Saturday, 14 April 2012

'Learning technology' - an outmoded term?

In an email conversation with Lawrie Phipps and David Baume from SEDA's Digital Literacy project, we were looking at the term 'learning technology'.

I suggested that the term comes from a time when institutional LTA systems were being developed and implemented for the first time. Important because one of the great powers of digital technology is interoperability, and making information easily shared among all the people and processes involved in learning. But since the emergence of VLEs, I think different strengths of digital technology have come to the fore, especially portability and ubiquity. Networks, tools and services that happen to be useful for learning have become much more available, disappearing at one end into disciplinary practices (GIS are hardly 'learning technologies' but 'technologies of geographical practice'), and at the other end into learners' personal and social habits (blogs, wikis, social networks, digital media…). So it has become less useful to talk about 'learning technologies', which implies that the learning is in the system, and more important to talk about specifically educational practices (LTA and research/scholarship) in a digital environment - an environment in which activity is always already infused with digital information and communication options, and in which this fundamentally changes the meaning of the activity.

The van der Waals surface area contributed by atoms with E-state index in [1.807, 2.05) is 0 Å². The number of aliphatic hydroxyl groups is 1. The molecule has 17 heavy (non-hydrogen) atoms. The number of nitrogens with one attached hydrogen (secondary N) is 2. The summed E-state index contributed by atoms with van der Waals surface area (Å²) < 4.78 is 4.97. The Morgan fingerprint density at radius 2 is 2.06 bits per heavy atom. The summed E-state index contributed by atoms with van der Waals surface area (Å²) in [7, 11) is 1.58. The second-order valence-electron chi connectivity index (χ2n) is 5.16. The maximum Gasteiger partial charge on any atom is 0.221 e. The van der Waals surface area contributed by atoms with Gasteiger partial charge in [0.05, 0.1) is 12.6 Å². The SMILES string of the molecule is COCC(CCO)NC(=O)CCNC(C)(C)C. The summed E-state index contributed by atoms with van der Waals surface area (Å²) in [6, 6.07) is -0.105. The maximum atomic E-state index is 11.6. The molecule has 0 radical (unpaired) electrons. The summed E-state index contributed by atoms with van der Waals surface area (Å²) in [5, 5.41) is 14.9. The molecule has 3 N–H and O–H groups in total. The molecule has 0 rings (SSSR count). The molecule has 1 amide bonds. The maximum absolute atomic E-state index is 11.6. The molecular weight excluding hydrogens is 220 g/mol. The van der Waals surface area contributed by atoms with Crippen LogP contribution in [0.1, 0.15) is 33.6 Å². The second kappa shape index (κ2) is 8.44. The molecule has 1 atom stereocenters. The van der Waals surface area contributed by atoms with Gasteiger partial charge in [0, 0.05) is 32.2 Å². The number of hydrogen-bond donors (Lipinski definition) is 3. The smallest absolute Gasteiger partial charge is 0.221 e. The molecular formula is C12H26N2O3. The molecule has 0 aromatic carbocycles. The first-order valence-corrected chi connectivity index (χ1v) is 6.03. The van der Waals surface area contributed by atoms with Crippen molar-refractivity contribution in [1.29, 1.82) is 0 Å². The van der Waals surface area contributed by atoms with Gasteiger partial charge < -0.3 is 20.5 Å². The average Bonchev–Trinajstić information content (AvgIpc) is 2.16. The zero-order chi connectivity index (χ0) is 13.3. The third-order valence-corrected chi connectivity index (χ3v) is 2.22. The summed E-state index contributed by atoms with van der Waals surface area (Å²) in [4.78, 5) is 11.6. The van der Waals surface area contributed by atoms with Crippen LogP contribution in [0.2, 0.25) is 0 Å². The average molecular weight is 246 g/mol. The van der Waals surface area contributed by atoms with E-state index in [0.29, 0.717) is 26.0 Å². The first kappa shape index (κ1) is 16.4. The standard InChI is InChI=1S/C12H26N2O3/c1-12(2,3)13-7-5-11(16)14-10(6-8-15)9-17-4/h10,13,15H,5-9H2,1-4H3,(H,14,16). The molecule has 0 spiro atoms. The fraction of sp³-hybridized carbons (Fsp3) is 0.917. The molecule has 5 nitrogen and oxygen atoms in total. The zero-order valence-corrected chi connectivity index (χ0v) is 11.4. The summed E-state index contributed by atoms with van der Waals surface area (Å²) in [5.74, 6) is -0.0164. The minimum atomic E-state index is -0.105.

I do think that in all this we must give ourselves the means to describe the material, social, cultural effects of the digital as distinct from other human technologies such as print, writing, picture-making etc. In part just because these effects are becoming harder and harder to see - particularly for younger students who have been surrounded by them from birth and have them, so to speak, pressed up against their eyes. As educators and developers we need to open up spaces in which it is possible to critique these effects, to reflect on how they act in our own lives/learning, and to adopt critical stances towards the ways they act on us collectively - I mean specifically, materially, historically etc and not imagining digital technologies to have some magical powers that other technologies do not. This space can't be opened if we adopt the position that 'it's all just technology' or 'the kids don't see the difference so it doesn't exist'.